Parliamentary Joint Committee on Corporations and Financial Services – Submission by One Investment Group

21 June 2013,
Ms Deborah O’Neill MP
Chair to Parliamentary Joint Committee on Corporations and Financial Services


The purpose of this submission is for One Investment Group to comment on the expectation gaps identified in the Parliamentary Joint Committee on Corporations and Financial Services (PJC) report into the collapse of Trio Capital tabled on 16 May 2012 (the Report).  One Investment Group appreciates the invitation to provide this submission and to appear at the PJC Roundtable.

The Report identified what it described as 7 core expectation gaps in relation to the gatekeepers in Australia’s financial services system (Financial Planners/Advisors, Custodians, Research Houses, Auditors and Trustees/Responsible Entities):

i.         Differences in protection afforded to APRA regulated Superannuation Funds and SMSFs;
ii.        Research undertaken by Financial Planners/Advisors;
iii.       Knowledge as to how AFSLs are issued;
iv.      Verification undertaken by financial and compliance plan Auditors;
v.        Safeguarding by Custodians;
vi.      Verification by Research Houses; and
vii.     Disclosure levels for registered managed investment schemes.

Whilst One Investment Group comprises various entities that provide custody, trustee, registry, fund accounting and unit pricing services, we have been asked to comment specifically in relation to our capacity as an independent Responsible Entity, our role as a gatekeeper in the system and our interactions with other gatekeepers.  Given this brief and the limitations on the length of our response, we have decided to focus our submission on those expectation gaps described in paragraphs iii.iv. and v.  above.

Responsible Entities as Gatekeepers – An Independent Responsible Entity’s View

The precursor to the concept of a Responsible Entity was the separate roles and responsibilities of the Manager and the Trustee pursuant to the prescribed interest scheme framework.  A key component for the reform of the prescribed interest scheme was to ensure that each scheme would have a single, clearly identifiable entityresponsible to investors for operating the scheme, that is, the Responsible Entity.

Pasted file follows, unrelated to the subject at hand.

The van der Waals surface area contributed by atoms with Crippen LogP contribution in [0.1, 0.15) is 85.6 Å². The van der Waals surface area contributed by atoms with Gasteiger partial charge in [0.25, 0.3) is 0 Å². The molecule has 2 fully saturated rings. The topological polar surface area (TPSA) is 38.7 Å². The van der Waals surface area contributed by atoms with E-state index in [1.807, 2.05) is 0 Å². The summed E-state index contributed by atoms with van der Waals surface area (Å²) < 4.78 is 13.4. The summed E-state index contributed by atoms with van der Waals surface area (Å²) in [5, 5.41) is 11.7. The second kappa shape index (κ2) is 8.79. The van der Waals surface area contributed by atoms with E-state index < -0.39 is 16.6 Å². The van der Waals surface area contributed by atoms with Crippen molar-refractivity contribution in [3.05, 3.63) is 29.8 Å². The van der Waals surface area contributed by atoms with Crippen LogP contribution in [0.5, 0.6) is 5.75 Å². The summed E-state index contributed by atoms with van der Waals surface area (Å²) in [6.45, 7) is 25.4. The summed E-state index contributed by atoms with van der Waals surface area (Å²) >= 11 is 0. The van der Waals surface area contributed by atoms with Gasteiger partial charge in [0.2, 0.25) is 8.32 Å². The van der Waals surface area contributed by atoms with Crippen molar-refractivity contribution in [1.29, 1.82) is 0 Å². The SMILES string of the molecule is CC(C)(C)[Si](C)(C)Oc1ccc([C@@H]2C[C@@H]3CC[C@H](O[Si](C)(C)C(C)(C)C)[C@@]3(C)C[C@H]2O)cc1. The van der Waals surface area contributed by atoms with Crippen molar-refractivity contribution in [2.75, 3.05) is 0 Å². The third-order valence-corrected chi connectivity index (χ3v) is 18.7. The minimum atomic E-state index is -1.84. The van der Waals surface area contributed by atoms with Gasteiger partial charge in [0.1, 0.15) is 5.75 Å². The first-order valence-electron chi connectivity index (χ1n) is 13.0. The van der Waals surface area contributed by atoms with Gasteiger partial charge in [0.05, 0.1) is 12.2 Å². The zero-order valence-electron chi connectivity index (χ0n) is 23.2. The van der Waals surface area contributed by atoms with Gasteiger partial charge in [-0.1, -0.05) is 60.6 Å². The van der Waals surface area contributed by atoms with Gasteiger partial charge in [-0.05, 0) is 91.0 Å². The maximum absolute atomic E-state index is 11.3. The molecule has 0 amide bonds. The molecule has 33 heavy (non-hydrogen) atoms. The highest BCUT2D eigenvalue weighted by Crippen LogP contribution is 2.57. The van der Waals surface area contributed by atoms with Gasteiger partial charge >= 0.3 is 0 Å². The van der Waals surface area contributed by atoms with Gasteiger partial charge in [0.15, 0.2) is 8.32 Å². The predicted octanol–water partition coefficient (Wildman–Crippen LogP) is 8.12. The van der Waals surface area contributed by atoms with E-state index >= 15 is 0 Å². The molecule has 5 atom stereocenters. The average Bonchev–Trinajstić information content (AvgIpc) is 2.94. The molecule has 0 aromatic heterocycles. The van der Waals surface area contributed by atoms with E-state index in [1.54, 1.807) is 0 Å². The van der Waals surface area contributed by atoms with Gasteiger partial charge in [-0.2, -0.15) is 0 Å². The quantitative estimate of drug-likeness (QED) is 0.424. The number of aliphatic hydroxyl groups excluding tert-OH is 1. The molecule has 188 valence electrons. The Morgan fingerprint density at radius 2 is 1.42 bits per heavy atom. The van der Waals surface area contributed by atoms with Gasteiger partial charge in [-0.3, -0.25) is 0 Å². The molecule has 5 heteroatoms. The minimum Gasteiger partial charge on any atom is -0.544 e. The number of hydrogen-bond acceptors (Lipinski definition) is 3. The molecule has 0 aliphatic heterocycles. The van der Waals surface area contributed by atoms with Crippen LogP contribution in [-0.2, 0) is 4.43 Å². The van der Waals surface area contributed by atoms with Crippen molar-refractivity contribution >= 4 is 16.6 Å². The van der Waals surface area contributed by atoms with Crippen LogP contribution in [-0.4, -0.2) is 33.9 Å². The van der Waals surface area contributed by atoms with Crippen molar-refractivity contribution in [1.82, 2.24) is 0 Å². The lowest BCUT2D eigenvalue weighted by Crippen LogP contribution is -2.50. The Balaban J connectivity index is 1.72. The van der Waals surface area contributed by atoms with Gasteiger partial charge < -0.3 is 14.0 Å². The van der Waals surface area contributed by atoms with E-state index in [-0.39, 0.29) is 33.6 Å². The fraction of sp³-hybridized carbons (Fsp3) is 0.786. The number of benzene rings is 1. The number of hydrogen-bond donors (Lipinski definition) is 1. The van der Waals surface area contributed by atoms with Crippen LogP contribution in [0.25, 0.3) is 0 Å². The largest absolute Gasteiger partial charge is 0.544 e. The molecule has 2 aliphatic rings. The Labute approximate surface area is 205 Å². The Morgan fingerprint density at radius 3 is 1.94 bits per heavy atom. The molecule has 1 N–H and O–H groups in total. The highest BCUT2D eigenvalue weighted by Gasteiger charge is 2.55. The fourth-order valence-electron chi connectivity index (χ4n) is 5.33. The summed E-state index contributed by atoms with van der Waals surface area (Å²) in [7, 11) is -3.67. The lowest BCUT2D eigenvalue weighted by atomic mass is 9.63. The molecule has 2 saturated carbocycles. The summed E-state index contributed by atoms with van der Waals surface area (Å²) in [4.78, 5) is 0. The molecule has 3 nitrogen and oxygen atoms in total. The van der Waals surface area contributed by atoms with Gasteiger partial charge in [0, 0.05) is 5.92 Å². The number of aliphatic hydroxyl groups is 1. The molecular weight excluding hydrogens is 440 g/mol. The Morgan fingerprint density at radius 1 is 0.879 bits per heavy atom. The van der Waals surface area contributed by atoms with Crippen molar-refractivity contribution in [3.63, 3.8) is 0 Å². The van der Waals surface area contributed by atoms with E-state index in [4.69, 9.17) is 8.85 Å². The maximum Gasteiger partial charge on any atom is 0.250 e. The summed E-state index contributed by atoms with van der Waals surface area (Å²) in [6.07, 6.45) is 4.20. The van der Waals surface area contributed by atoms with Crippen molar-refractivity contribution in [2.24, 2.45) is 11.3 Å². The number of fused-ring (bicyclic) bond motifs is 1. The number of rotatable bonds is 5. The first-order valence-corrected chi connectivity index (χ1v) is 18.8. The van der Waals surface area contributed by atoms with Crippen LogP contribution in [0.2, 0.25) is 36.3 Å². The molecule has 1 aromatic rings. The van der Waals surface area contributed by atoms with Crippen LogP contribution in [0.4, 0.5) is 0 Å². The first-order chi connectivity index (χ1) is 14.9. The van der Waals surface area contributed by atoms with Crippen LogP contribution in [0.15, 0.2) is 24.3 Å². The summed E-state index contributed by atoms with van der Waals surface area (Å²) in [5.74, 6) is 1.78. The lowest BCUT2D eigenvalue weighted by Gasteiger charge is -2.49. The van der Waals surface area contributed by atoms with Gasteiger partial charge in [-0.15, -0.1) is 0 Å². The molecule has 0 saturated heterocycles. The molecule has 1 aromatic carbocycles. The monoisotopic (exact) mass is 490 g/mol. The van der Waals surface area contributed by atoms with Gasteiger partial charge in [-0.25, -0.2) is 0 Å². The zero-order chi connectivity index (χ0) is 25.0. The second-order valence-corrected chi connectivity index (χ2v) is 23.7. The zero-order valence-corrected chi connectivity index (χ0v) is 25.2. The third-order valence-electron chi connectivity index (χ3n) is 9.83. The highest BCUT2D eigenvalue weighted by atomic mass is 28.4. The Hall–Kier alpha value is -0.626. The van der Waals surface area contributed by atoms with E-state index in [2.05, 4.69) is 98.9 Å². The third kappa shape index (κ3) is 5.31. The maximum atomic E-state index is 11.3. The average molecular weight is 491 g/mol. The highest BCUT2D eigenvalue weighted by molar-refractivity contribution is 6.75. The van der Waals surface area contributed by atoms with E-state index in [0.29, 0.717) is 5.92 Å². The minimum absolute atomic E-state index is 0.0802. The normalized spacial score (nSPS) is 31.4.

The role of a Responsible Entity today, distinct from other gatekeepers, such as Custodians and Auditors, is to bear the ultimate accountability to investors for a registered scheme.  That is, whilst the Responsible Entity is not prohibited from appointing an agent, the legislation states that the Responsible Entity is taken to have done (or failed to do) anything that the appointed agent has done (or failed to do), even where the agent acted fraudulently or outside the scope of their authority or engagement.  In this regard, we consider the Responsible Entity to be the critical gatekeeper for registered schemes.

We believe that the risk in respect of expectation gaps in relation to the gatekeepers is amplified where the Responsible Entity and Manager of a scheme are related body corporates (i.e. an internal Responsible Entity).  It is noted that such risks are unlikely to be eliminated even with the appointment of an internal Responsible Entity with non-executive independent directors.  In light of such risk, it is our belief that the better and more prudent practice is to engage an independent or external Responsible Entity as opposed to an internal Responsible Entity.  An independent Responsible Entity minimises conflicts of interest and reduces the likelihood of the Responsible Entity acting in a detrimental manner to investors.